Executive Profile: Dr. W. Scott West

On why it makes sense to go with your gut, his love for the rural life of a Montana cowboy and why all roads lead to a backyard barbecue.

Dr. Scott West, a Nashville psychiatrist for nearly 25 years, is one of five doctors with Associated Psychiatrists of Nashville. He is also medical director of the neurobehavioral unit at St. Thomas Hospital. Last year, he became the first doctor in Tennessee to use Transcranial Magnetic Stimulation, a new technology aimed at treating depression.

Dr. Scott West, ThriveLogic (Nashville TMS)
Dr. Scott West is a Nashville psychiatrist.
Photo: James Yates, NBJ

What is the most outside-of-the-box idea you have ever had in your professional career? Bringing TMS to Nashville would qualify, as it was new and largely unknown technology. NeuroStar TMS was cleared by the FDA in October 2008 as a treatment for depression that has not responded to an adequate antidepressant trial. It is a procedure that uses a magnet similar to an MRI machine that pulses rapidly and when placed over the left side of the front of the skull provides a safe and well-tolerated treatment of depressive symptoms.

What was the result? TMS has been great so far. All of our patients have experienced benefit and over 80 percent have had remission of their symptoms.

How did you wind up in your current position? I had been in practice providing outpatient and inpatient psychiatric treatment for over 23 years when the opportunity to bring NeuroStar TMS to Nashville occurred. I had struggled with treating patients who had not responded to aggressive treatment and having limited options. One patient stood out: She was a wonderful young lady who struggled over many years with limited and transient responses. She would research options and brought TMS to my attention many years ago when it was in the early stages of research. Thus, I followed it with interest and pursued it as it became available.

What makes an effective business leader? Someone with vision and the ability to put people in place that can make the vision happen or be trained to do so.

What word best describes your leadership style? Encouraging.

Professional pet peeve? Laziness.

What keeps you up at night? Patient concerns.

What do you do to relieve stress? Time with family, yard work, walking, spy novels and target shooting.

What is the simplest thing you never learned to do? Tie rope knots.

Pets? Presently one Yorkie. Her name is Mitzi and she is inseparable from my wife.

What’s the best gift you’ve ever received? My children were both born in December and I consider them the best gifts. Kindness from others is always a great gift.

Person outside of your family you would most like to spend time with on an island? Irish author and scholar C.S. Lewis; I know I have much to learn from him.

You’ve just been given $100,000 to donate to charity. Where would you give it, and why? There are many wonderful and valuable organizations, but I would give the money to the Mental Health Association of Middle Tennessee as I know what they do, how they do it and who they help.

When faced with two equally-qualified candidates, how do you determine whom to hire? I believe work needs to be enjoyed whenever possible, so I would go with my gut and hire the person I have the best feeling about because it is more likely I would enjoy being around that person.

What would you like to cross off your “bucket list” next? Take my wife to Ireland.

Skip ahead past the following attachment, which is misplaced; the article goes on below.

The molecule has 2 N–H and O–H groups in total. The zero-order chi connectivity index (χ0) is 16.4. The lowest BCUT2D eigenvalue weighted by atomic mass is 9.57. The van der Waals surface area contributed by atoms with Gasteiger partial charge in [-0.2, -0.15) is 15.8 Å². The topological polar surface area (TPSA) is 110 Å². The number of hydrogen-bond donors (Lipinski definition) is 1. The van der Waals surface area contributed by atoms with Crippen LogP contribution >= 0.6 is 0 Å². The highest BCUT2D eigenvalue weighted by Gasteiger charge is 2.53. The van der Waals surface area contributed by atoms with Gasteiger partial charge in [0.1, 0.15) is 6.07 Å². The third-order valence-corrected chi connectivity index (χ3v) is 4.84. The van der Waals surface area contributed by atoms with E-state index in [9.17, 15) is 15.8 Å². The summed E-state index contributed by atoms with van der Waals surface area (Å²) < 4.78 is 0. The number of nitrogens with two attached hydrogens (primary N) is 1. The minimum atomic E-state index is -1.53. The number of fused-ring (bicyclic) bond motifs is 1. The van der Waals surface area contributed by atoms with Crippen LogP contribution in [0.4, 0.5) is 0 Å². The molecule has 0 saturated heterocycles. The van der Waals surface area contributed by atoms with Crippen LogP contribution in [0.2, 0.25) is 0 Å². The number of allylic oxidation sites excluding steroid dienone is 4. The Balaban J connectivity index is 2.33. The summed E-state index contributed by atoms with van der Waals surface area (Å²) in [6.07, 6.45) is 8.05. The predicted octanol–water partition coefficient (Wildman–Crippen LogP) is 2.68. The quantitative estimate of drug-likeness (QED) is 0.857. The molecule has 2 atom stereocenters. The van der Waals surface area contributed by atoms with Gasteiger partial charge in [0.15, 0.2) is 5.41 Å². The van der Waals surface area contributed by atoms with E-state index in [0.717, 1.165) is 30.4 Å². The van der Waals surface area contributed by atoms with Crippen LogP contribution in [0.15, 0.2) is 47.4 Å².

What line of work would you pursue if you couldn’t work in your present one? I would be a horse wrangler in Montana. I grew up with the TV cowboys of the ’50s and ’60s, and my heroes have always been cowboys.

Organization or company other than your own that you most admire? Any mom-and-pop business that has found a way to keep on going.

Can you name a person who has had a tremendous impact on you as a leader? Ralph Mosley is a gentleman I met at church years ago when he was CEO for Southwestern. I was involved with various church activities and committees he chaired and learned about integrity, compassion and dedication as I observed him lead.

What is there about you that people would be surprised to learn? I can have a wicked sense of humor.

Biggest professional mistake and how you overcame it? We once had an office manager move out of town and advanced someone we all liked into that position even though we were not sure she was ready. She wasn’t and we waited too long. We then had to make a change which was not easy for any of us to replace her.

What is the one behavior or trait that most often derails leaders’ careers? I do not know if it is most often, but greed is the trait that is most obvious.

They’re making a movie of your life. Is it a drama or comedy and who plays you? It has to be a comedy and Robin Williams is, hands down, the choice to play me.

What skill would you most like to improve? I would love to be able to work with fine woods in detail.

If you could live a double life, the other would be: A designer and builder of decks and other outdoor spaces. That would dovetail nicely with my love of barbecuing.

About West
Age: 55

Title: Medical director

Company: ThriveLogic (Nashville TMS)

Address: 30 Burton Hills Blvd. No. 375, Nashville 37215

Web: www.thrivelogic.com

No. of employees: 3

Most recently read book: “The Land of Painted Caves,” by Jean M. Auel

Favorite music artist: Harry Chapin

Education: University of Tennessee, Knoxville, B.A; University of Tennessee Center for Health Sciences, M.D.; Vanderbilt University Medical Center, Residency in Psychiatry

Community involvement: Alzheimer’s Association of Middle Tennessee; Nashville Alliance for the Mentally Ill; Agoraphobics in Action, Medical Advisory Board; Middle Tennessee Mental Health Association; Second Presbyterian Church; Saint Paul Christian Academy

Source: Nashville Business Journal